The Indiana Herald (Huntington, Indiana) 5 July 1848, page 3. Newspapers.com

The Indiana Herald (Huntington, Indiana) 5 July 1848, page 3. Newspapers.com

 

by Shannon Combs-Bennett, student

 

I think one of the most overlooked sources for genealogy research are newspapers.  Where else can you find information on current and historical events, your ancestors, and history all in one place?  Even before I started researching my family history I admit that newspapers were a bit of a fascination for me.  Old newspapers are intriguing, and hold so many stories just waiting to be uncovered.

When I learned that one of the required classes for an American Records certificate from The National Institute for Genealogical Studies  was a course on  newspaper research I was very excited.  I really, really hoped when I saw that I would learn some cool new tips about newspapers.  From my experience, and you probably have read this before in my past blog posts, I just knew that there was more to learn.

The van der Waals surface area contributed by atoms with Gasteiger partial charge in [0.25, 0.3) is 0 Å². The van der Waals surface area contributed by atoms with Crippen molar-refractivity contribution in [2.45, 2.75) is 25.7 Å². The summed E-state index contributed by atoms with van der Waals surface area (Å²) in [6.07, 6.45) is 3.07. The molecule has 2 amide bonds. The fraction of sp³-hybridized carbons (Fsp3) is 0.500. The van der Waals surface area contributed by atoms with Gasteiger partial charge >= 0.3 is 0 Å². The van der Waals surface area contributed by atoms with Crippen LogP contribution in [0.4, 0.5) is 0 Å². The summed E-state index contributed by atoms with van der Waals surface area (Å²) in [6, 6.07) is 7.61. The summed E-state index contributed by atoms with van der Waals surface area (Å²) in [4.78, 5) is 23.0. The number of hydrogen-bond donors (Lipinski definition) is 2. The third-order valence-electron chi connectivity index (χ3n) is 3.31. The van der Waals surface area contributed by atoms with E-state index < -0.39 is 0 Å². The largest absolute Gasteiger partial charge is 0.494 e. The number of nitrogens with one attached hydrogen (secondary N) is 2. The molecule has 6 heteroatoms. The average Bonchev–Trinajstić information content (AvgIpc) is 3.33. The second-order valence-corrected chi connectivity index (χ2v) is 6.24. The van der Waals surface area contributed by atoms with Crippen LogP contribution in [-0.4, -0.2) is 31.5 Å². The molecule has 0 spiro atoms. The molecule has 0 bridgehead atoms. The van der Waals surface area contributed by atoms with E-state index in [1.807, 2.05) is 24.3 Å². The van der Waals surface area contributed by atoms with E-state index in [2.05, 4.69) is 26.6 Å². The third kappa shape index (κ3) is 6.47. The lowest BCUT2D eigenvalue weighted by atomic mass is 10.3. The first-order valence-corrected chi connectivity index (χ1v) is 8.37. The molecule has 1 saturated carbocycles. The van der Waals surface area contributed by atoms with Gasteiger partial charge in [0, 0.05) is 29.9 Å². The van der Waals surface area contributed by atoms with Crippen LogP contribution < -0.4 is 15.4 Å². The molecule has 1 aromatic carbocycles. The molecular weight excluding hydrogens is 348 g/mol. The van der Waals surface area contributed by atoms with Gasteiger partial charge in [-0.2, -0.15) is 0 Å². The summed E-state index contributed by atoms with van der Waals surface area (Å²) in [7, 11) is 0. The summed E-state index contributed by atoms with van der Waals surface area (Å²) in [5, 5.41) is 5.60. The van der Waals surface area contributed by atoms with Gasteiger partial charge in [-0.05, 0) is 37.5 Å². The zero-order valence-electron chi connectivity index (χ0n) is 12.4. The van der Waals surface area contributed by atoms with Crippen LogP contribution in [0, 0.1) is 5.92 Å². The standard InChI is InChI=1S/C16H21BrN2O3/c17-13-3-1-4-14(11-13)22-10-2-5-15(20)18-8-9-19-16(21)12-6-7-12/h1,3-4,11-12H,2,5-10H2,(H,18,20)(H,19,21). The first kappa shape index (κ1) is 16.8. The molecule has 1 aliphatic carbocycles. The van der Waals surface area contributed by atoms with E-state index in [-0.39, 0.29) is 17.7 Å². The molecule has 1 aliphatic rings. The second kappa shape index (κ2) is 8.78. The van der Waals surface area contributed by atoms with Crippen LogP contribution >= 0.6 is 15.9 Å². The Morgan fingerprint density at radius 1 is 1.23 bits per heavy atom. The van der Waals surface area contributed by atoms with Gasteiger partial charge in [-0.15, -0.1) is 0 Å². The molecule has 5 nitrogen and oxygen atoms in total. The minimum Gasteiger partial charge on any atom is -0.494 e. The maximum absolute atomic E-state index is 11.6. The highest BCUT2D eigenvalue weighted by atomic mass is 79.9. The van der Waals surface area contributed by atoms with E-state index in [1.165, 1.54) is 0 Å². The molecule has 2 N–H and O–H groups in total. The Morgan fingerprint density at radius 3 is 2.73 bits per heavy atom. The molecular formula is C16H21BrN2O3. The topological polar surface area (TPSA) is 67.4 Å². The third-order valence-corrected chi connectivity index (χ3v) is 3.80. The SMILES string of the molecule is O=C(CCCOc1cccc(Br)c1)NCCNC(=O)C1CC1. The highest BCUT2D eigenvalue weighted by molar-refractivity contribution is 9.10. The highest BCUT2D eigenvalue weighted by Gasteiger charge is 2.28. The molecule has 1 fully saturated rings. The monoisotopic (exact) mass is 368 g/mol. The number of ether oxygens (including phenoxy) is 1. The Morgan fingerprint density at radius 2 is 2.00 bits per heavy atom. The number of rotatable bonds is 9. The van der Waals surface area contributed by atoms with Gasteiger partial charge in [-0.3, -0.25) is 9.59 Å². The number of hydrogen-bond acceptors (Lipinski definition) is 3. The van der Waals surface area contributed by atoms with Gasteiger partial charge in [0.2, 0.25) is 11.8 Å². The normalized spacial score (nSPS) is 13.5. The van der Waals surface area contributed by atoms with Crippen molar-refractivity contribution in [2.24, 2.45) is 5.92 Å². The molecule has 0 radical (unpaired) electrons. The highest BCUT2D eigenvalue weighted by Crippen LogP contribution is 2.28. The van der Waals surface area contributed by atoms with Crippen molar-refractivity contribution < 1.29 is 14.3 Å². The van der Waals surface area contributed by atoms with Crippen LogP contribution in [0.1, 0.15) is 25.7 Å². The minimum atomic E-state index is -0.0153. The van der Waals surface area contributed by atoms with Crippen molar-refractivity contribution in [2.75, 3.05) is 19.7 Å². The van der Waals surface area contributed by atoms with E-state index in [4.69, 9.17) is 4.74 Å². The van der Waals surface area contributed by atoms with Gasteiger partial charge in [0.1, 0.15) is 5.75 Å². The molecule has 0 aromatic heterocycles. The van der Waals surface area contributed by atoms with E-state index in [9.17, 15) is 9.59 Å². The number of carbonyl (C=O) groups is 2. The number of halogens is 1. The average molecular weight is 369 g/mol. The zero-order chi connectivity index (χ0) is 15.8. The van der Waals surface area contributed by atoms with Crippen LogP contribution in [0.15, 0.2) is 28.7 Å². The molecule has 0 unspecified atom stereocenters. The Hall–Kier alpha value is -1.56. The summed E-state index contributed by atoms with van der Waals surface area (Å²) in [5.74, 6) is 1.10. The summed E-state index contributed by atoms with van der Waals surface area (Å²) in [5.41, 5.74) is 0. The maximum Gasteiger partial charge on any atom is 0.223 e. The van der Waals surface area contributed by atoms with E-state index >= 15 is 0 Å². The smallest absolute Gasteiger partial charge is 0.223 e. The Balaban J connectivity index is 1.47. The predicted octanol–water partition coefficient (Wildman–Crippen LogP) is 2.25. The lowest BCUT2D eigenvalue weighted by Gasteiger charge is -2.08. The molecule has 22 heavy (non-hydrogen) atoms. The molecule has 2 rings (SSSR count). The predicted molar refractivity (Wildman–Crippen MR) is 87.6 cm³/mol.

By looking at the syllabus for the US: Newspaper Records course you can see that a lot of different aspects of newspaper research are covered.  Particular importance is paid to learning how to dissect information out of stories as well as module after module on what information can be ferreted out of said articles.

I am looking forward to learning more about the information I will find in newspapers.  However, I know that I can always brush up on my search technique which means Module 6 will most likely end up being the one I find the most helpful.

On that note, off I go to learn about newspaper research.  See you online!